Aging Time  300 sec

Interface           Role Sts Cost      Prio.Nbr Type
------------------- ---- --- --------- -------- --------------------------------
Gi1/0/1             Desg FWD 4         128.1    P2p 
Gi1/0/2             Desg FWD 4         128.2    P2p 

cat3850#show spanning-tree vlan 100

VLAN0100
  Spanning tree enabled protocol rstp
  Root ID    Priority    32868
             Address     c4b9.cd48.1980
             This bridge is the root
             Hello Time   2 sec  Max Age 20 sec  Forward Delay 15 sec

  Bridge ID  Priority    32868  (priority 32768 sys-id-ext 100)
             Address     c4b9.cd48.1980
             Hello Time   2 sec  Max Age 20 sec  Forward Delay 15 sec
             Aging Time  300 sec

Interface           Role Sts Cost      Prio.Nbr Type
------------------- ---- --- --------- -------- --------------------------------
Gi1/0/1             Desg FWD 4         128.1    P2p 
Gi1/0/2             Desg FWD 4         128.2    P2p 

However, the HP treats both ports without regards to VLANs and so blocks one of them:

hp2920# show spanning-tree

 Multiple Spanning Tree (MST) Information


  STP Enabled   : Yes

  Force Version : MSTP-operation
  IST Mapped VLANs : 1-4094
  Switch MAC Address : d4c9ef-b6a680
  Switch Priority    : 8192 
  Max Age  : 20
  Max Hops : 20   
  Forward Delay : 15

  Topology Change Count  : 4           

  Time Since Last Change : 10 mins     

  CST Root MAC Address : c4b9cd-481980

  CST Root Priority    : 4097        
  CST Root Path Cost   : 20000       
  CST Root Port        : 1                  

  ...


                  |           Prio              | Designated    Hello         

  Port  Type      | Cost      rity State        | Bridge        Time PtP Edge
  ----- --------- + --------- ---- ------------ + ------------- ---- --- ----
  1     100/1000T | 20000     128  Forwarding   | c4b9cd-481980 2    Yes No  
  2     100/1000T | 20000     128  Blocking     | c4b9cd-481980 2    Yes No  

This situation could create some confusion, if there were different VLANs configured on each of the ports, but with VLAN 1 present: only one port would forward and the others would block, potentially breaking some of the other VLANs.

Joining two PVST+ VLANs in the IEEE STP bridge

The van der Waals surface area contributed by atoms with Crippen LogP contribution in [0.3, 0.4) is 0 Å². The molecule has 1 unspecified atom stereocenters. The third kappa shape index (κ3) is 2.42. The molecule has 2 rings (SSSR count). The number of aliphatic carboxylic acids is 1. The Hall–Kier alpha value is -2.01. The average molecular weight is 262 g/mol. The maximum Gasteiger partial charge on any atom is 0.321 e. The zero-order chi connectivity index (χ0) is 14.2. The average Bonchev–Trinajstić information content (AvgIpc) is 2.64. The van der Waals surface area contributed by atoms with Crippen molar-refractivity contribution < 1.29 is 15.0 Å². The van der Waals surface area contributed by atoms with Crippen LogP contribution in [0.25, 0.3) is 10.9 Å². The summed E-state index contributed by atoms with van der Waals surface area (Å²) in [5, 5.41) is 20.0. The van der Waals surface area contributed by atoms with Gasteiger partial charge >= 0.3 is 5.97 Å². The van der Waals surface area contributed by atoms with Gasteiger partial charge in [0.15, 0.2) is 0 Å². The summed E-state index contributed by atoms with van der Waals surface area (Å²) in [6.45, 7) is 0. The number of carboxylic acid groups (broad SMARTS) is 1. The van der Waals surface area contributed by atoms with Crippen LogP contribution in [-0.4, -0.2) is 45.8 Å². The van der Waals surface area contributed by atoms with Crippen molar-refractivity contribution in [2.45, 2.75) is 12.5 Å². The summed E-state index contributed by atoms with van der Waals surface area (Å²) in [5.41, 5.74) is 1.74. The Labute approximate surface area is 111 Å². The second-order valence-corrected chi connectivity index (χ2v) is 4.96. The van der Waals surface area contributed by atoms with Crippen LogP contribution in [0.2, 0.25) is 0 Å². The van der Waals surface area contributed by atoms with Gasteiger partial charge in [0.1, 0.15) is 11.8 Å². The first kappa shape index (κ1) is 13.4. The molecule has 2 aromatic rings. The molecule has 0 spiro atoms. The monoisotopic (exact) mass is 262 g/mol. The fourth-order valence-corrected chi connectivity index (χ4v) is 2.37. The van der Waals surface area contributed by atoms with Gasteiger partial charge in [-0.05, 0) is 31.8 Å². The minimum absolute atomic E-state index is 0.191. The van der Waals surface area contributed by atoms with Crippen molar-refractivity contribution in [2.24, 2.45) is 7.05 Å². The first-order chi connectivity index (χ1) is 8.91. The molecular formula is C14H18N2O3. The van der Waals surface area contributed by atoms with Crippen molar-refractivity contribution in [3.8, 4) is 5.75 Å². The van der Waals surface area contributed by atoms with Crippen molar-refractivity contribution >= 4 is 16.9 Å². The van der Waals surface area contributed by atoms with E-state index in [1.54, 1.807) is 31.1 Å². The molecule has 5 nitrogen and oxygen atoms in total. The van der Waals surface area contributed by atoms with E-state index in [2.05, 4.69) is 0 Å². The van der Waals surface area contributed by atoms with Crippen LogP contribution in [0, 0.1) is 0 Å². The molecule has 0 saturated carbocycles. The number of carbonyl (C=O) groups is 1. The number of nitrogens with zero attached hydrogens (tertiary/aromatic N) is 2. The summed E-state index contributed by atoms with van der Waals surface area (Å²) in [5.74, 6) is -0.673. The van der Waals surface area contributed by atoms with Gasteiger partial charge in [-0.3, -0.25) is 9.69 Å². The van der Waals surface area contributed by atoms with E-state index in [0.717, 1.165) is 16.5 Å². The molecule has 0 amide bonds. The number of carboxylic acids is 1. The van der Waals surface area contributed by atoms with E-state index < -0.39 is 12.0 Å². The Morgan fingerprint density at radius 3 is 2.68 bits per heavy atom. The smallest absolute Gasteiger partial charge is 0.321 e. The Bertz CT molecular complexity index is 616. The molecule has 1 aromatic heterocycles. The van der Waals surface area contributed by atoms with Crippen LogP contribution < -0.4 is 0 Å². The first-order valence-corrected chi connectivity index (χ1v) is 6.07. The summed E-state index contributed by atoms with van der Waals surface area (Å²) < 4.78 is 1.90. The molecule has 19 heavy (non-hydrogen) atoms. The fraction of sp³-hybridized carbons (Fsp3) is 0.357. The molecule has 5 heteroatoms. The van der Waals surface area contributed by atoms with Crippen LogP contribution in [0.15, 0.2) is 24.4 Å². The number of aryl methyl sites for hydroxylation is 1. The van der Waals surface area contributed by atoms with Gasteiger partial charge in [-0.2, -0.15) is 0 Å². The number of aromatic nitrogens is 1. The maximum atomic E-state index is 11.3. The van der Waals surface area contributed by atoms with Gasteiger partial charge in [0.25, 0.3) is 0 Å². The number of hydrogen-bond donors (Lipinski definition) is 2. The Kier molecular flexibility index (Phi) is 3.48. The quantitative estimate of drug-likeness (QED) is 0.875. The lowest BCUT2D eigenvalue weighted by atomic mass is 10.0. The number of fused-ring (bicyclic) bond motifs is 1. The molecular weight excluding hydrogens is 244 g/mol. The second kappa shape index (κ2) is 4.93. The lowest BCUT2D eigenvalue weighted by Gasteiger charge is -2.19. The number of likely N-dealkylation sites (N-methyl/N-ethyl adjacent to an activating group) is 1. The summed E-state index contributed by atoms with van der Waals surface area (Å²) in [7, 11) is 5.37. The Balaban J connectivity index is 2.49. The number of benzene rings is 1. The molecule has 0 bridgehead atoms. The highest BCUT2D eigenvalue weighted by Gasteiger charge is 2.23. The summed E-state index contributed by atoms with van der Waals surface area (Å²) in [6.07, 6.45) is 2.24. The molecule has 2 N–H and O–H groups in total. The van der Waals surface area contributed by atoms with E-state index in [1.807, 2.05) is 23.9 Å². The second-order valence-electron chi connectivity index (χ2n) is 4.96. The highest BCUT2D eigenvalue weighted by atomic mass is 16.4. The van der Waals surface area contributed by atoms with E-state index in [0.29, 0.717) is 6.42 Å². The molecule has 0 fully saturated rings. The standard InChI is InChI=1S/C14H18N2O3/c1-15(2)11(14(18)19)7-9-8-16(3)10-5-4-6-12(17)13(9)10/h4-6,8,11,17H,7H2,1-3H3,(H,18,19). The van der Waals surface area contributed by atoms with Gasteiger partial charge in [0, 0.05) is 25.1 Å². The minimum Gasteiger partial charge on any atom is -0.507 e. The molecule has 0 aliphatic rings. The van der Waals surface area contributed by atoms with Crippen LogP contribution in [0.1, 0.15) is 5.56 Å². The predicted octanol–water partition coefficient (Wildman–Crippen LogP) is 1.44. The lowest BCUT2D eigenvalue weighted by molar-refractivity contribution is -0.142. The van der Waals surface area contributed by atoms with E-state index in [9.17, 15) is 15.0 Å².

This one allows you to get in a bit of a muddle!  Here's an example: a Rapid PVST+ switch with port 1 having VLAN 100 untagged/native and port 2 having VLAN 200 untagged/native is connected to an IEEE Spanning Tree bridge with both ports in the same VLAN untagged/native (some VLAN ID as one of the ones on the PVST+ bridge, or different - it doesn't matter), e.g.:

Cisco Rapid PVST+ bridge (assuming the VLANs are already created):

interface Gi1/0/1
 switchport mode trunk
 switchport trunk allowed vlan 100
 switchport trunk native vlan 100
!
interface Gi1/0/2
 switchport mode trunk
 switchport trunk allowed vlan 200
 switchport trunk native vlan 200

HP ProCurve (isn't this side easy!):

vlan 50 untag 1,2

The corresponding ports are then connected together (1-1, 2-2).

Once connected, the Rapid PVST+ BPDUs for the two different VLANs are interconnected through VLAN 50 in the IEEE STP bridge and find their way back to the Cisco switch, where you get a "PVID_Inc" (VLAN ID inconsistent) and both ports go into the "BKN" (broken) state and block, as described above, breaking both VLANs!

It makes no difference whether the IEEE STP bridge is running Spanning Tree or not, since the IEEE STP BPDUs pass by the Rapid PVST+ BPDUs and don't interact.  The only change in behaviour is that the broken state won't be detected until the ports on the IEEE bridge move into the Forwarding state (which will take 30s normally, or 4s if the HPs "auto-edge" mode is enabled), meaning the problem will initially not be noticed (unless there are other effects) and probably things will be OK for 30s (on the port that was connected first, at least), after which both ports will move into the Broken state and block, when the Rapid PVST+ BPDUs get bridged between the ports/VLANs on the Cisco.

This situation could confusing because both VLANs will break, when this situation occurs — perhaps by someone accidentally connecting a data VLAN to a voice VLAN.  Without spanning tree, both VLANs may continue functioning, to a certain extent.  However, this is probably a good thing as the problem is detected immediately, rather than weird things going on until the root cause is determined.

(One thing we do is have different HSRP group numbers for each SVI, meaning that the MAC addresses and other messages don't clash, when two VLANs are connected together by accident.  This also helps us spot what's happened, because the virtual MAC address of [say] the voice VLAN will appear on the data VLAN.)

Cisco Rapid PVST+ to No Spanning Tree


Last but not least, what about if there is no Spanning Tree running on the partner bridge?

There is obviously a distinction between it gobbling up the BPDUs (perhaps by running bpdufilter) and one which just lets the BPDUs flow through without processing with them, treating them like any other traffic.

HP ProCurve switches have spanning tree turned off by default and require it to be turned on with "spanning-tree" (that's it — no arguments!) command.  When turned on, it defaults of IEEE MSTP (at least on a ProCurve 2920; other switches may vary, especially the older ones, but HP have been pushing MSTP for a long while, as they're fairly keen on IEEE standards, even when they're not particularly great!).

Without Spanning Tree enabled, the situation, at least with HP ProCurve, is that the BPDUs flow through like normal traffic, creating a situation the same as the "Rapid PVST+ and RSTP/MSTP" interaction, above.

For Cisco Catalyst switches: if spanning tree is explicitly disabled on a VLAN with "no spanning-tree vlan ...", the switch will not gobble PVST+ BPDUs but allow them to flow through and the bridges on ports into that VLAN will see each other, in terms of Spanning Tree.  However, this doesn't appear to be true for IEEE STP BPDUs: they do seem to be filtered, even if a VLAN is presented untagged/native.